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Re: [Openvpn-users] LJ's "cons" of OpenVPN: how serious is latency?


  • Subject: Re: [Openvpn-users] LJ's "cons" of OpenVPN: how serious is latency?
  • From: Mathias Sundman <mathias@xxxxxxxxxx>
  • Date: Tue, 21 Dec 2004 23:10:40 +0100 (CET)

On Tue, 21 Dec 2004, J. Perkins wrote:

I was interested to see the LinuxJournal's "Meet OpenVPN" article:
http://www.linuxjournal.com/article/7949

The author lists a few "cons" of the program, including:
" - The OpenVPN process is executed in userland and, thus, is
relatively slow. TUN/TAP devices combine together with a
userland-process to create a setup in which traffic has to cross
userland/kernel borders relatively often. This setup might create
rather high latency on connections.

- A packet overhead is present because IP/Ethernet is encapsulated in
SSL and SSL in UDP/TCP."

I'm just wondering how important these considerations are in practice.
I realize that there are no doubt many factors which contribute, so let
me just give an example. I'm looking to set up a very small VPN with
1-3 (sporadic) "road warriors." Probably some remote desktop, but the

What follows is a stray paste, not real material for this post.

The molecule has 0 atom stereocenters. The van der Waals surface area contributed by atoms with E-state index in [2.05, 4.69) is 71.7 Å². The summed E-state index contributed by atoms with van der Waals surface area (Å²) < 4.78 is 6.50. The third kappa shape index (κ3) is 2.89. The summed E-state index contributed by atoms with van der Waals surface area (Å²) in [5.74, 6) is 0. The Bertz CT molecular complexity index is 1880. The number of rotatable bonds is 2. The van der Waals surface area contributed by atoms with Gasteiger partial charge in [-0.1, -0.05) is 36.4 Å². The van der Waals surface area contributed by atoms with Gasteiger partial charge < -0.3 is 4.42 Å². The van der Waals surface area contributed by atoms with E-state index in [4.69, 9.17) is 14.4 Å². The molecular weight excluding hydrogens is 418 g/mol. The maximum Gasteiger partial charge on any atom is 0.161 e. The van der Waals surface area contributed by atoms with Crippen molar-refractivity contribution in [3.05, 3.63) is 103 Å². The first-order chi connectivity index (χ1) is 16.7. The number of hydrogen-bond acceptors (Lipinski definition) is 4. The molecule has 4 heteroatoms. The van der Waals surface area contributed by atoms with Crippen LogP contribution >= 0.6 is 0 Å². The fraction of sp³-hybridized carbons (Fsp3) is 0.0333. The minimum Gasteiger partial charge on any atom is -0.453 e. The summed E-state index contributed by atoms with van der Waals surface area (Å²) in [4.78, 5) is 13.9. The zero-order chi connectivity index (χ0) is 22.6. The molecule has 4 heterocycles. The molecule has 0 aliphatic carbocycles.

most common activity will be SMB browsing.

All pretty light weight, but the trick is much of the traffic will be
trans-Pacific (Oz/Canada). So my priority is perceived latency. When
somebody says OpenVPN is "relatively slow", is that "slow" in an
academic, computer-science inefficient inter-process communication sort
of way, or slow in a my-users-will-complain sort of way? (And what
"fast" VPN method are we comparing this to, anyway? IPSec?)

In the setup you are describing I'd definitly say it's the first -- "slow" as in academic, computer-science inefficient inter-process communication sort!


Your users will not complain!

IPSec has the potentional of beeing slightly faster (lower latancy) yes because of it residing in kernelspace rather than in userspace that OpenVPN does.

Judging by the raves OpenVPN gets on this list for both performance and
reliability, I wonder how big a deal this is. I considered the LJ
writer might be over-stating the case, I note he even takes the time to
repeat it in the last sentence: "If OpenVPN has a disadvantage, it
might be latency. However, no real-life data exists yet to back up that
claim." (No "real-life data"? So fake data exists?)

I agree that was abit over-stated. The only real latancy issue that really matter that I'm aware of is the current 2.0 mode server implementation which does not supports threads which causes rekeying to stall the tunnel. Per default rekeying only occurs once an hour, and the stall we're talking about is a only a matter of milliseconds (I don't remember the exact numbers, it has been discussed here on the list previously), but you would probably only notice it as small glitch during a VoIP conversation over an OpenVPN tunnel! For data tranmissions, you will never even notice it.


I havn't seen any real latancy measurements. Has anyone done any comparation of OpenSWAN and OpenVPN for instance?

--
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